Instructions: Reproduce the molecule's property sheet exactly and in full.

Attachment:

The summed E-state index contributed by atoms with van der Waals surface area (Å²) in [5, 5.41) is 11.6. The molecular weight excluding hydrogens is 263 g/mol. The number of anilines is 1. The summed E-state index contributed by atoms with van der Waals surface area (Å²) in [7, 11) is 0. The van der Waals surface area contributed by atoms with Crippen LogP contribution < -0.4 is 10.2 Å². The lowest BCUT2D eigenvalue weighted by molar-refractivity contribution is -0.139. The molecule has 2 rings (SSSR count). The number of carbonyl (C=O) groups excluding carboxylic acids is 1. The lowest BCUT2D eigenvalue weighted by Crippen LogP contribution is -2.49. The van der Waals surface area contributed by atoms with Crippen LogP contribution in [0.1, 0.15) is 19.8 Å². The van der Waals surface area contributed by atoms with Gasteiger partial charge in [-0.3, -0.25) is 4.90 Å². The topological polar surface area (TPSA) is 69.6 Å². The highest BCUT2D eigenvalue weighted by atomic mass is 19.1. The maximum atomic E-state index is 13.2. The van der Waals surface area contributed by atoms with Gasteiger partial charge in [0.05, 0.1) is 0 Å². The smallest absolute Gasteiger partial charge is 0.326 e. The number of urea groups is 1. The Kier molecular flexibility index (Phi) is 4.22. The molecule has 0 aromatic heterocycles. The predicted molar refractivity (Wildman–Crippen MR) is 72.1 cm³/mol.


The summed E-state index contributed by atoms with van der Waals surface area (Å²) in [5, 5.41) is 11.6. The molecular weight excluding hydrogens is 263 g/mol. The number of anilines is 1. The summed E-state index contributed by atoms with van der Waals surface area (Å²) in [7, 11) is 0. The van der Waals surface area contributed by atoms with Crippen LogP contribution < -0.4 is 10.2 Å². The lowest BCUT2D eigenvalue weighted by molar-refractivity contribution is -0.139. The molecule has 2 rings (SSSR count). The number of carbonyl (C=O) groups excluding carboxylic acids is 1. The lowest BCUT2D eigenvalue weighted by Crippen LogP contribution is -2.49. The van der Waals surface area contributed by atoms with Crippen LogP contribution in [0.1, 0.15) is 19.8 Å². The van der Waals surface area contributed by atoms with Gasteiger partial charge in [-0.3, -0.25) is 4.90 Å². The topological polar surface area (TPSA) is 69.6 Å². The highest BCUT2D eigenvalue weighted by atomic mass is 19.1. The maximum atomic E-state index is 13.2. The van der Waals surface area contributed by atoms with Gasteiger partial charge in [0.05, 0.1) is 0 Å². The smallest absolute Gasteiger partial charge is 0.326 e. The number of urea groups is 1. The Kier molecular flexibility index (Phi) is 4.22. The molecule has 0 aromatic heterocycles. The predicted molar refractivity (Wildman–Crippen MR) is 72.1 cm³/mol.